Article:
Notice, Kreeft begins to clearly defend works-righteousness around the 21 minute mark.
Notice, Kreeft’s support for the Evangelicals and Catholics Together document at 34.10. As ecumenical as the ECT document may be, I’d have to ask, “Why not? The president of the Southwestern Baptist Theological Seminary loves the work of Peter Kreeft.”
Notice, Kreeft wants a “reunification of the [Protestant and Catholic] church, without compromise” and says that’s “as important as the social Gospel” at 38.10.
Notice, Kreeft says, “the most important division between [Catholics and Protestants] has been solved without compromise” at 39.12, speaking of the Decree of Justification, signed on between the Lutheran World Federation and the Catholic Church. Remember, this is what was Bishop Palmer discussed when the Pope recently made remarks to a worship service hosted by Kenneth Copeland.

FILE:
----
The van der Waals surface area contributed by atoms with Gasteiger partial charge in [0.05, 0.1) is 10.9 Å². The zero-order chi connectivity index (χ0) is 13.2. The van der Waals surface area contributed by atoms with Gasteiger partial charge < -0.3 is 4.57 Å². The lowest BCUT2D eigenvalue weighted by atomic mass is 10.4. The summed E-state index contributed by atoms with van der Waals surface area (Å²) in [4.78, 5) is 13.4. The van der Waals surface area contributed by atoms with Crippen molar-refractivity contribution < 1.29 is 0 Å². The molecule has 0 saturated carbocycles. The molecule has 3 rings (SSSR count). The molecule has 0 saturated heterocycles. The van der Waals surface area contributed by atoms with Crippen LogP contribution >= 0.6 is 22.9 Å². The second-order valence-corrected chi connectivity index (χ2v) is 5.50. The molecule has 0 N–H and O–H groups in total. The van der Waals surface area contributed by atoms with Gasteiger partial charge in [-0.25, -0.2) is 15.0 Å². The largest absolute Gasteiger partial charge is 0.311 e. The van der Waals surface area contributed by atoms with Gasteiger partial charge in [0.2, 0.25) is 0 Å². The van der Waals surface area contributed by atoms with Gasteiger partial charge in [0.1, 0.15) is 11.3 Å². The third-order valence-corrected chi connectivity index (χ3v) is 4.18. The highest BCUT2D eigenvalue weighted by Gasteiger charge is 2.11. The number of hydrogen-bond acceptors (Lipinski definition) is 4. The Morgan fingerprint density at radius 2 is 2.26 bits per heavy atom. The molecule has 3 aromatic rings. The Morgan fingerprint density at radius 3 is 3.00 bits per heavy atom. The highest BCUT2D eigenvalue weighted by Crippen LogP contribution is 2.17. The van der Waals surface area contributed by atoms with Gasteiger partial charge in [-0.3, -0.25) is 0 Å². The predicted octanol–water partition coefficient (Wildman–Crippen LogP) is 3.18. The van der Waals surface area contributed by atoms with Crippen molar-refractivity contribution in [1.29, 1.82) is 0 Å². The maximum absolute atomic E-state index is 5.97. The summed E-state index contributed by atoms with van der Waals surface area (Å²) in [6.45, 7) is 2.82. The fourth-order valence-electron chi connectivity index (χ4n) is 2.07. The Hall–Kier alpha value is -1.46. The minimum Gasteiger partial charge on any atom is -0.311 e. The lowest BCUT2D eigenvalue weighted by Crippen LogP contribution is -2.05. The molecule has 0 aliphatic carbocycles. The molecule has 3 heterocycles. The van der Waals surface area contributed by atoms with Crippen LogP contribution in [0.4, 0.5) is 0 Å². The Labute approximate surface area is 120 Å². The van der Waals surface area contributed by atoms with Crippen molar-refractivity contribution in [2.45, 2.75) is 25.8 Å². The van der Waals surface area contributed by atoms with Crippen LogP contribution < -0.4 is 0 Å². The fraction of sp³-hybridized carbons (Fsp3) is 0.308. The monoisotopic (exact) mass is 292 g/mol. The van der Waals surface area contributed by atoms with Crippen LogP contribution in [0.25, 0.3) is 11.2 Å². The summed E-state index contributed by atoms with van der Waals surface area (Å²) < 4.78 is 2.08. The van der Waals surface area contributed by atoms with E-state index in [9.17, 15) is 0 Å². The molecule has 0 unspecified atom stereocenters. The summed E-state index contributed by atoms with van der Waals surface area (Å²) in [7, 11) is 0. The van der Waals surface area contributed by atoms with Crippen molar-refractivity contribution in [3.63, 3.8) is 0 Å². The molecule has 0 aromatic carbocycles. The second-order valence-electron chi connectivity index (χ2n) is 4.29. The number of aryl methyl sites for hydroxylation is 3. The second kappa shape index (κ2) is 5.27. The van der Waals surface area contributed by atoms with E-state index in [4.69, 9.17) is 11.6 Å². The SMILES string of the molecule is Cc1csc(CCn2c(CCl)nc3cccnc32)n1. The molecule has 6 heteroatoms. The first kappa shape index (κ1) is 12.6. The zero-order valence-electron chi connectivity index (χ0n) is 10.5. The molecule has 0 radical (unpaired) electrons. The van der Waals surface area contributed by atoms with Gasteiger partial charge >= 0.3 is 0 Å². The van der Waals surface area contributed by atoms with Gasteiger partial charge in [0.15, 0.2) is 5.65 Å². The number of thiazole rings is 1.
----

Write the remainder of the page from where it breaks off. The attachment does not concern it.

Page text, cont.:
Notice, Kreeft says, “…most of us will only get to Heaven through purgatory” at 43:30.
Notice, Kreeft says the whole Protestant-Catholic divide was just an “oops” misunderstanding at 43:50.
Now, lets assume that Patterson’s love for Peter Kreeft is solely because “he teaches us to do Socratic reasoning.” Kreeft’s Socratic reasoning has led him to accept the doctrinal heresy of the Roman Catholic Church lock, stock and barrel. It doesn’t seem to me that this is commendable.
But let’s consider Kreeft’s highly-acclaimed book, Ecumenical Jihad: Ecumenism and the Culture War, and ask ourselves what Patterson could possibly find commendable enough to give Kreeft’s name when asked his “favorite contemporary theologian.”
In 1997, John MacArthur discusses this book with radio host Al Saunders on Grace to You. Here’s what MacArthur had to say about the ecumenism promoted by Kreeft: